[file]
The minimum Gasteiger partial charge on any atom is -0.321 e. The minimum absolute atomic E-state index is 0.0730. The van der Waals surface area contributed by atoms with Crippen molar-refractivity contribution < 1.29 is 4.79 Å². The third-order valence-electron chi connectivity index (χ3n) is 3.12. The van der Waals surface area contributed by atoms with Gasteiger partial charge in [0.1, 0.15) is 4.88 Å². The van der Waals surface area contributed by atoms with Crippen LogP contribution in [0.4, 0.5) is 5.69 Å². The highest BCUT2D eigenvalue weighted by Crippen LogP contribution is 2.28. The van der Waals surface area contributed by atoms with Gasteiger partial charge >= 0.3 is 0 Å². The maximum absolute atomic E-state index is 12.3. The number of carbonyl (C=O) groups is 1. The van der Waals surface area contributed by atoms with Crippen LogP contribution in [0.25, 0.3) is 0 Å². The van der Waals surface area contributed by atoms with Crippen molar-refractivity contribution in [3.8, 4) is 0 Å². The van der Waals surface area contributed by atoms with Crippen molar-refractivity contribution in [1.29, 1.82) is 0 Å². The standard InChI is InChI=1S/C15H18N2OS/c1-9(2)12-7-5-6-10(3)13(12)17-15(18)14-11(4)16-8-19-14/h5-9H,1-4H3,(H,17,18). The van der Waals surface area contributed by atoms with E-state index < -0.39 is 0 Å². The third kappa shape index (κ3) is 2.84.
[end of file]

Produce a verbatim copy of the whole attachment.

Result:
The minimum Gasteiger partial charge on any atom is -0.321 e. The minimum absolute atomic E-state index is 0.0730. The van der Waals surface area contributed by atoms with Crippen molar-refractivity contribution < 1.29 is 4.79 Å². The third-order valence-electron chi connectivity index (χ3n) is 3.12. The van der Waals surface area contributed by atoms with Gasteiger partial charge in [0.1, 0.15) is 4.88 Å². The van der Waals surface area contributed by atoms with Crippen LogP contribution in [0.4, 0.5) is 5.69 Å². The highest BCUT2D eigenvalue weighted by Crippen LogP contribution is 2.28. The van der Waals surface area contributed by atoms with Gasteiger partial charge >= 0.3 is 0 Å². The maximum absolute atomic E-state index is 12.3. The number of carbonyl (C=O) groups is 1. The van der Waals surface area contributed by atoms with Crippen LogP contribution in [0.25, 0.3) is 0 Å². The van der Waals surface area contributed by atoms with Crippen molar-refractivity contribution in [3.8, 4) is 0 Å². The van der Waals surface area contributed by atoms with Crippen molar-refractivity contribution in [1.29, 1.82) is 0 Å². The standard InChI is InChI=1S/C15H18N2OS/c1-9(2)12-7-5-6-10(3)13(12)17-15(18)14-11(4)16-8-19-14/h5-9H,1-4H3,(H,17,18). The van der Waals surface area contributed by atoms with E-state index < -0.39 is 0 Å². The third kappa shape index (κ3) is 2.84.